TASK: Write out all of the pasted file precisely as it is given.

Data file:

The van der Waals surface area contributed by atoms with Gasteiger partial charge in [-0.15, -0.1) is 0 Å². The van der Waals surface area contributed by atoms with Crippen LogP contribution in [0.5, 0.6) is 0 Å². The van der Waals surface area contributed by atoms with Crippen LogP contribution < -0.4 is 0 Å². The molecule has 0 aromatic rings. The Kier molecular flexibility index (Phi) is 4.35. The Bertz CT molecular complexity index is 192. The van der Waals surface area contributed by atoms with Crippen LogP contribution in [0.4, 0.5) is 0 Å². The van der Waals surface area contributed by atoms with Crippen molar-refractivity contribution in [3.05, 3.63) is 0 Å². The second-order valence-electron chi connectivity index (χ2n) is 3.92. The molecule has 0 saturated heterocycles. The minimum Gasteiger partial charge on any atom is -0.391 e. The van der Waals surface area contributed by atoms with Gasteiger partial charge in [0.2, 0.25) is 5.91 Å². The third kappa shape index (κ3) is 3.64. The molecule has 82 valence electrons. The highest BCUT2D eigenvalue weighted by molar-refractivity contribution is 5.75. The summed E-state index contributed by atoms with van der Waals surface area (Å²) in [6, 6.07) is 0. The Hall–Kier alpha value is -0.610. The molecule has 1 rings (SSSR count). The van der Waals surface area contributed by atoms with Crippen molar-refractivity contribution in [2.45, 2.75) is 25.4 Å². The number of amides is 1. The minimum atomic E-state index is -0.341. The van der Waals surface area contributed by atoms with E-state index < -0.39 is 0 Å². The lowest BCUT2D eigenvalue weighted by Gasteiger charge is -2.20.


The van der Waals surface area contributed by atoms with Gasteiger partial charge in [-0.15, -0.1) is 0 Å². The van der Waals surface area contributed by atoms with Crippen LogP contribution in [0.5, 0.6) is 0 Å². The van der Waals surface area contributed by atoms with Crippen LogP contribution < -0.4 is 0 Å². The molecule has 0 aromatic rings. The Kier molecular flexibility index (Phi) is 4.35. The Bertz CT molecular complexity index is 192. The van der Waals surface area contributed by atoms with Crippen LogP contribution in [0.4, 0.5) is 0 Å². The van der Waals surface area contributed by atoms with Crippen molar-refractivity contribution in [3.05, 3.63) is 0 Å². The second-order valence-electron chi connectivity index (χ2n) is 3.92. The molecule has 0 saturated heterocycles. The minimum Gasteiger partial charge on any atom is -0.391 e. The van der Waals surface area contributed by atoms with Gasteiger partial charge in [0.2, 0.25) is 5.91 Å². The third kappa shape index (κ3) is 3.64. The molecule has 82 valence electrons. The highest BCUT2D eigenvalue weighted by molar-refractivity contribution is 5.75. The summed E-state index contributed by atoms with van der Waals surface area (Å²) in [6, 6.07) is 0. The Hall–Kier alpha value is -0.610. The molecule has 1 rings (SSSR count). The van der Waals surface area contributed by atoms with Crippen molar-refractivity contribution in [2.45, 2.75) is 25.4 Å². The number of amides is 1. The minimum atomic E-state index is -0.341. The van der Waals surface area contributed by atoms with E-state index < -0.39 is 0 Å². The lowest BCUT2D eigenvalue weighted by Gasteiger charge is -2.20.